Local Black restaurant owners share their experiences with the Urban League’s Black Restaurant Accelerator during Black Entrepreneurship Week

By Troy Carter II
The New Orleans Tribune

Several local Black food entrepreneurs have benefited from the Black Restaurant Accelerator Program offered by the Urban League of Louisiana, providing them with some financial resources, along with support and guidance designed to help improve their business models and take their enterprises to the next level.

On the first day of New Orleans Entrepreneurship Week, which took place in late March, a few of these restauranteurs spoke about their experience with the programs.

A Treme staple, Lil’ Dizzy’s is now co-owned by a Arkeisha Baquet, who says she has benefited from taking part in The Black Restaurant Accelerator.

“It has opened up connections to other restaurants and other resources that we were not even aware were available,” said Arkeisha Smith Baquet, one of the owners of Lil Dizzy’s cafe, a New Orleans restaurant renowned for its delicious breakfast and lunch offerings. “So that’s the great benefit of being a part of this program.”

The Black Restaurant Accelerator program is a part of a $10 million investment by the PepsiCo Foundation to provide current and aspiring Black food service operators with access to capital, training, mentorship and other support services through the National Urban League’s 12 entrepreneurship centers, including the one housed at the local Urban League affiliate. The national program seeks to boost approximately 500 Black-owned businesses over five years.

Since the program’s launch, the Urban League of Louisiana has hosted three restaurant accelerator programs through its partnership with PROOF, a Chattanooga-based restaurant incubator and consulting firm. Through its partnership with ULL, PROOF provides industry-based entrepreneurial training, online learning tools and resources, as well as, consulting services for participating businesses.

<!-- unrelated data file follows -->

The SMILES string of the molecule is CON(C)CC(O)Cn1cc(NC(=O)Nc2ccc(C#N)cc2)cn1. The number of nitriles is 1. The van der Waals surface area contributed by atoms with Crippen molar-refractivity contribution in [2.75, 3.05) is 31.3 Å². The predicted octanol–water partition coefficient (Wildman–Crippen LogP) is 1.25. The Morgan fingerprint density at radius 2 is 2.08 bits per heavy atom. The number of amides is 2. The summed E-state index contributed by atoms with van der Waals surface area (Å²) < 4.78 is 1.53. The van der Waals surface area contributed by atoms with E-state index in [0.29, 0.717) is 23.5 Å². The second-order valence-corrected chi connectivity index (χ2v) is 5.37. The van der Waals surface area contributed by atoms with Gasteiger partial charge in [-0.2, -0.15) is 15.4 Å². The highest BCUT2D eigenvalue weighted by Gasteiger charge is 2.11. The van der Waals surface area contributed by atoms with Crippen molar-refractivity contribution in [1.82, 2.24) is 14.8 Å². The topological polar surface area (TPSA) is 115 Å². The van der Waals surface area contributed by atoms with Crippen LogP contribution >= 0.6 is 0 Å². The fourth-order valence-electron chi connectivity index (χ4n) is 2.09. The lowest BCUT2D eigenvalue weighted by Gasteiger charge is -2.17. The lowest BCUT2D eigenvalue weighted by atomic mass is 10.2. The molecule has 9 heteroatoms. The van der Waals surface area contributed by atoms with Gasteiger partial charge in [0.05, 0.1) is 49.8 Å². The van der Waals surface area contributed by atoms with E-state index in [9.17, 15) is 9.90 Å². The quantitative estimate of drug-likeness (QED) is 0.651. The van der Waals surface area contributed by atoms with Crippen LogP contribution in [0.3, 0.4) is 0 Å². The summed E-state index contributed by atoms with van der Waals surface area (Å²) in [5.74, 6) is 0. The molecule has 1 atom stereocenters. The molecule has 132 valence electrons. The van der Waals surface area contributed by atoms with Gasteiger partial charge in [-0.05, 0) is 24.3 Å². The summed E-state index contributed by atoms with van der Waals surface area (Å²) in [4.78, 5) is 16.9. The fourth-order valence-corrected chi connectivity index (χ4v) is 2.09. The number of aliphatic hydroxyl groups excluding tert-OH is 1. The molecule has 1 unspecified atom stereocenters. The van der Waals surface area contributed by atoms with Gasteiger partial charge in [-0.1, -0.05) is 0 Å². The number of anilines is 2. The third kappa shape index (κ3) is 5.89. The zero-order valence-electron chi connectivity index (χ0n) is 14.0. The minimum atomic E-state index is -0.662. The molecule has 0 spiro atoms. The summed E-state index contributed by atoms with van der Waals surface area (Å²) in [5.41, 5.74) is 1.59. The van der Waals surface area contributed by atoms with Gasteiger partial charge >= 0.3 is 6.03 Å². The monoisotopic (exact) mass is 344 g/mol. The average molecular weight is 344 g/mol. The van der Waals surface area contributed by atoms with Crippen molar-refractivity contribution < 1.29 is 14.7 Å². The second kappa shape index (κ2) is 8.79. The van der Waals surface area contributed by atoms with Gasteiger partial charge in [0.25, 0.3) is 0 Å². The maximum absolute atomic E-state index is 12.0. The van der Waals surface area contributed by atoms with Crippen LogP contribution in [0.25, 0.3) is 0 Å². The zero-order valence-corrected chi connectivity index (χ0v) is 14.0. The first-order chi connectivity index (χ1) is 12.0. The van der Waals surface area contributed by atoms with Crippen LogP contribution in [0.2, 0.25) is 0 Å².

Prince Lobo, co-owner of Addis Nola

Prince Lobo, co-owner of Addis Nola, an Ethiopian restaurant on Bayou Road, says that when kickstarting a business there’s nothing better than OPM . . . other people’s money, adding that the accelerator program grant provided that financial boost for his business, giving him room to expand. Lobo is now considering different ways he can sustain and grow his business, such as offering pre-packaged items.

“I want to do another way of scaling as opposed to having 100 restaurants or opening another space,” he says.

Klassi Duncan, vice president for the Urban League of Louisiana’s Center for Entrepreneurship and Innovation, which was one of the sponsors of Black Entrepreneurship Week, says she hopes entrepreneurs who attended A Recipe For Success walk away “understanding the value of continued entrepreneurship education and the value of the accelerator model, knowing that we are supposed to be working on not only growing our businesses but scaling our businesses.”

Duncan encourages both beginners and seasoned entrepreneurs to remain lifelong learners and to take advantage of the available resources. For more information on the Black Restaurant Accelerator Program, business owners should e-mail Cei@UrbanLeagueLa.org.

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